I’d like to introduce you to my love/hate relationship with Scuba diving. I love the thought of scuba diving – as a child I always wanted to be a mermaid so the whole breathing underwater thing really ticks that box, as well as the fact that there is as much to see below the water as there is above: the amazing sea life, beautiful coral, shipwrecks from bygone time and even sunken cities – why wouldn’t I love scuba diving?
Well, the problem is, I’m not very good at it. It never crossed my mind when I booked our PADI Open Water diving course on Koh Tao (Thailand) that Scuba Diving was something I couldn’t immediately and effortlessly do. I mean, I love the water and have always been a strong swimmer. It never occurred to me that I would struggle to equalize or need a different number of weights each time I dive, or that I actually get really bad seasickness on rough seas. Something, however minor, goes wrong each and every time. It is for that reason that I also hate scuba diving (just a little bit). It shouldn’t really be a reason to hate it, but I’m a perfectionist and I’ve always told myself that if I want to do something, I can do it – and be good at it. (Remember my ‘jump of the day’ when Bungee Jumping?!) But I persevere. And it is always worth it.
Scuba Diving with Bull Sharks in Koh Phangan
After getting our Open Water certification in Koh Tao, we moved down to Koh Phangan. We stayed on the North side of the Island at Salad Beach Resort – a beautiful hotel on the beach with the most spectacular sunsets and approximately 20-30 minutes drive away from Haad Rin where the Full Moon Party is held (we did attend the FMP, but got driven down the island on the back of a pick up truck (typical island transport) and collected again in the early hours of the morning… but that’s a different story.
So on this day, we were walking along the very quiet, almost private beach when we were approached by a woman who simply asked if we would like to swim with sharks. My eyes lit up (remember the whole adrenaline junkie thing?!), Gavin looked a little concerned, but we went with it as she explained that she worked for Sail Rock Divers Resort who specialized in taking dive groups out to Sail Rock (as their name would suggest). This was touted as one of the best dive sites on the Gulf of Thailand. Let me tell you, It did not disappoint.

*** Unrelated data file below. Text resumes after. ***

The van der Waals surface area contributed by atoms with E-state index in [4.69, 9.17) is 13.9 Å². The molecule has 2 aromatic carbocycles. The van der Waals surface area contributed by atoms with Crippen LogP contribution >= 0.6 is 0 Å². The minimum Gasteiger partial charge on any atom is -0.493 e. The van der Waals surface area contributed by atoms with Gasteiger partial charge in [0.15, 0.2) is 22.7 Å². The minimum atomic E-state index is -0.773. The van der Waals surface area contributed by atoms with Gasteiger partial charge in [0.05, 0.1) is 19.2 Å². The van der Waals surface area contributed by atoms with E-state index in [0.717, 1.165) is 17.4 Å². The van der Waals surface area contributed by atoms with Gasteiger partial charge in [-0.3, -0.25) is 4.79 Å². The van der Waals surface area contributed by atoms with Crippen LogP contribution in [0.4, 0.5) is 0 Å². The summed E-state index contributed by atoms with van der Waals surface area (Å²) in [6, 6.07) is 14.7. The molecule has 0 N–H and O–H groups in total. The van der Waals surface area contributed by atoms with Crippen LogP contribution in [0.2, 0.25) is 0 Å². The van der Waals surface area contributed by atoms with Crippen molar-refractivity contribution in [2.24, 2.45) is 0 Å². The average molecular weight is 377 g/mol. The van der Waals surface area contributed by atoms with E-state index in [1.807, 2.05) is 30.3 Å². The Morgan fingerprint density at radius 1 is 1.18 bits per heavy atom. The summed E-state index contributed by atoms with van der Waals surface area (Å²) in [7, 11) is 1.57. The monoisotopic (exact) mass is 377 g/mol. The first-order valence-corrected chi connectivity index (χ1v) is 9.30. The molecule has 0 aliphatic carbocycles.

The Cost of Scuba Diving with Sail Rock Divers Resort
The cost varies dependent on how many dives you do over how many days and if your PADI open water certification is included, but for a standard 1 day, 2 dive outing it is 2500 THB. (as of 2015) Contact Sail Rock Divers for up to date pricing.
1 day – 2 dives includes:
- Collection and drop off from Northern Koh Phangan resorts
- Breakfast of sandwiches on the boat
- Clean and modern equipment (not including dive computers)
- Professional dive master/instructor on a 1:4 ratio
- Lunch on the boat with a choice of western and Asian dishes (rice/salads/noodles etc)
- Unlimited drinking water on board the boat
What to Bring when Scuba Diving at Sail Rock
- Your PADI (or equivalent) certification & log book
- Your own equipment if you prefer to use that (regular divers tend to travel with mask, snorkel as a minimum)
- Yourself, a smile & an adventurous attitude
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The Scuba Diving Experience
We were picked up at 7.30am and driven a short distance to their base to be fitted with equipment and then drove on to the marina. We were provided with sandwiches on the boat for breakfast and cruised for about an hour to get out to Sail Rock, which appeared like a mirage on the water after we had been staring at the flat, open ocean for so long!